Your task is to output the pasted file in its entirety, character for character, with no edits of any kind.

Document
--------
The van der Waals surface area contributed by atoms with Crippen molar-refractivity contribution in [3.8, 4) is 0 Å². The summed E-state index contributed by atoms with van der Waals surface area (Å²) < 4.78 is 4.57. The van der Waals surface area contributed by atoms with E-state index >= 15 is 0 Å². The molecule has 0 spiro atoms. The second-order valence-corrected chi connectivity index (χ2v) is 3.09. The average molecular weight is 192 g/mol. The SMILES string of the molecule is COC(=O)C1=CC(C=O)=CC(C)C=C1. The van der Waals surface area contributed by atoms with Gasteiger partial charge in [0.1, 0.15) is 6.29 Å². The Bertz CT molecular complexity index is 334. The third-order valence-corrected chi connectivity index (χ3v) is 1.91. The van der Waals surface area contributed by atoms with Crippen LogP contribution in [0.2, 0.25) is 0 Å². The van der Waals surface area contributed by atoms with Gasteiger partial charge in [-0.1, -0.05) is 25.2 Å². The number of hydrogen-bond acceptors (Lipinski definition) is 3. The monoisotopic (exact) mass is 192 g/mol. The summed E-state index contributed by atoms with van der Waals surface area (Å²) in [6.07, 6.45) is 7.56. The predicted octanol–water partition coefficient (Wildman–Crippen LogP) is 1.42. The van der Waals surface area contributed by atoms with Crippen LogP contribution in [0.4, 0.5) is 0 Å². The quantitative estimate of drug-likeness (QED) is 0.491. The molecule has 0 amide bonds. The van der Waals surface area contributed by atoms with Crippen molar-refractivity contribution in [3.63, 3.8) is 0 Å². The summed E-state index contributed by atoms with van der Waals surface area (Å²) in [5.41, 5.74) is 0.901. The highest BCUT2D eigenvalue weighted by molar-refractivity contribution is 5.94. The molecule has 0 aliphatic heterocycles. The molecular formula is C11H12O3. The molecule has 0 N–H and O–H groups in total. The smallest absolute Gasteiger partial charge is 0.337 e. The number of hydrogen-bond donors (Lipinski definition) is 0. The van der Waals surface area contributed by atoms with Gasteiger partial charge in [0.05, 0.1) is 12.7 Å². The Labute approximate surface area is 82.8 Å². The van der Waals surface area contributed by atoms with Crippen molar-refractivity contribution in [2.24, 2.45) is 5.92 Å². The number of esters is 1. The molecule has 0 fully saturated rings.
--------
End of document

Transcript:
The van der Waals surface area contributed by atoms with Crippen molar-refractivity contribution in [3.8, 4) is 0 Å². The summed E-state index contributed by atoms with van der Waals surface area (Å²) < 4.78 is 4.57. The van der Waals surface area contributed by atoms with E-state index >= 15 is 0 Å². The molecule has 0 spiro atoms. The second-order valence-corrected chi connectivity index (χ2v) is 3.09. The average molecular weight is 192 g/mol. The SMILES string of the molecule is COC(=O)C1=CC(C=O)=CC(C)C=C1. The van der Waals surface area contributed by atoms with Gasteiger partial charge in [0.1, 0.15) is 6.29 Å². The Bertz CT molecular complexity index is 334. The third-order valence-corrected chi connectivity index (χ3v) is 1.91. The van der Waals surface area contributed by atoms with Crippen LogP contribution in [0.2, 0.25) is 0 Å². The van der Waals surface area contributed by atoms with Gasteiger partial charge in [-0.1, -0.05) is 25.2 Å². The number of hydrogen-bond acceptors (Lipinski definition) is 3. The monoisotopic (exact) mass is 192 g/mol. The summed E-state index contributed by atoms with van der Waals surface area (Å²) in [6.07, 6.45) is 7.56. The predicted octanol–water partition coefficient (Wildman–Crippen LogP) is 1.42. The van der Waals surface area contributed by atoms with Crippen LogP contribution in [0.4, 0.5) is 0 Å². The quantitative estimate of drug-likeness (QED) is 0.491. The molecule has 0 amide bonds. The van der Waals surface area contributed by atoms with Crippen molar-refractivity contribution in [3.63, 3.8) is 0 Å². The summed E-state index contributed by atoms with van der Waals surface area (Å²) in [5.41, 5.74) is 0.901. The highest BCUT2D eigenvalue weighted by molar-refractivity contribution is 5.94. The molecule has 0 aliphatic heterocycles. The molecular formula is C11H12O3. The molecule has 0 N–H and O–H groups in total. The smallest absolute Gasteiger partial charge is 0.337 e. The number of hydrogen-bond donors (Lipinski definition) is 0. The van der Waals surface area contributed by atoms with Gasteiger partial charge in [0.05, 0.1) is 12.7 Å². The Labute approximate surface area is 82.8 Å². The van der Waals surface area contributed by atoms with Crippen molar-refractivity contribution in [2.24, 2.45) is 5.92 Å². The number of esters is 1. The molecule has 0 fully saturated rings.